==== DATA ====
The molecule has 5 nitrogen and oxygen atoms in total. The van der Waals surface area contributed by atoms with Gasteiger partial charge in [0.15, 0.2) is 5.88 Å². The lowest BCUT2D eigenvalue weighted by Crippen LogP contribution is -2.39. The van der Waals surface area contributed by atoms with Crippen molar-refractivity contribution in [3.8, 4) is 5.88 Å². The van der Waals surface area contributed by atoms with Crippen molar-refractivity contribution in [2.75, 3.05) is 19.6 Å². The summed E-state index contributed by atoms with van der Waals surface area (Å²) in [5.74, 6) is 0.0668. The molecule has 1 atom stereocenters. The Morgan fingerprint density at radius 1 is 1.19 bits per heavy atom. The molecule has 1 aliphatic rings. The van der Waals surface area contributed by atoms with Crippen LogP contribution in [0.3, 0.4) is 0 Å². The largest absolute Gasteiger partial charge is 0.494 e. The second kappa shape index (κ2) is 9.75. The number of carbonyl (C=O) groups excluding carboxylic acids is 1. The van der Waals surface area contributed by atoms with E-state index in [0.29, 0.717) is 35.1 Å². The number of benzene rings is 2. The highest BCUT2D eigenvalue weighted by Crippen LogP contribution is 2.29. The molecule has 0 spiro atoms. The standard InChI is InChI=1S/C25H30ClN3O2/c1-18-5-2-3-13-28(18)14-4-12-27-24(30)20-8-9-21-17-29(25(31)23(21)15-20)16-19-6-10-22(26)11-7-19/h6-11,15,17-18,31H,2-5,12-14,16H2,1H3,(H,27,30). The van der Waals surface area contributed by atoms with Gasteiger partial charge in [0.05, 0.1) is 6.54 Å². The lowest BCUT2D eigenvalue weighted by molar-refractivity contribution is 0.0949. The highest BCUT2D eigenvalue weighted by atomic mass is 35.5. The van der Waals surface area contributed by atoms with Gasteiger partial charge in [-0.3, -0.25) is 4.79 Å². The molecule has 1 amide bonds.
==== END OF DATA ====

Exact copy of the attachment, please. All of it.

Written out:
The molecule has 5 nitrogen and oxygen atoms in total. The van der Waals surface area contributed by atoms with Gasteiger partial charge in [0.15, 0.2) is 5.88 Å². The lowest BCUT2D eigenvalue weighted by Crippen LogP contribution is -2.39. The van der Waals surface area contributed by atoms with Crippen molar-refractivity contribution in [3.8, 4) is 5.88 Å². The van der Waals surface area contributed by atoms with Crippen molar-refractivity contribution in [2.75, 3.05) is 19.6 Å². The summed E-state index contributed by atoms with van der Waals surface area (Å²) in [5.74, 6) is 0.0668. The molecule has 1 atom stereocenters. The Morgan fingerprint density at radius 1 is 1.19 bits per heavy atom. The molecule has 1 aliphatic rings. The van der Waals surface area contributed by atoms with Crippen LogP contribution in [0.3, 0.4) is 0 Å². The largest absolute Gasteiger partial charge is 0.494 e. The second kappa shape index (κ2) is 9.75. The number of carbonyl (C=O) groups excluding carboxylic acids is 1. The van der Waals surface area contributed by atoms with E-state index in [0.29, 0.717) is 35.1 Å². The number of benzene rings is 2. The highest BCUT2D eigenvalue weighted by Crippen LogP contribution is 2.29. The molecule has 0 spiro atoms. The standard InChI is InChI=1S/C25H30ClN3O2/c1-18-5-2-3-13-28(18)14-4-12-27-24(30)20-8-9-21-17-29(25(31)23(21)15-20)16-19-6-10-22(26)11-7-19/h6-11,15,17-18,31H,2-5,12-14,16H2,1H3,(H,27,30). The van der Waals surface area contributed by atoms with Gasteiger partial charge in [0.05, 0.1) is 6.54 Å². The lowest BCUT2D eigenvalue weighted by molar-refractivity contribution is 0.0949. The highest BCUT2D eigenvalue weighted by atomic mass is 35.5. The van der Waals surface area contributed by atoms with Gasteiger partial charge in [-0.3, -0.25) is 4.79 Å². The molecule has 1 amide bonds.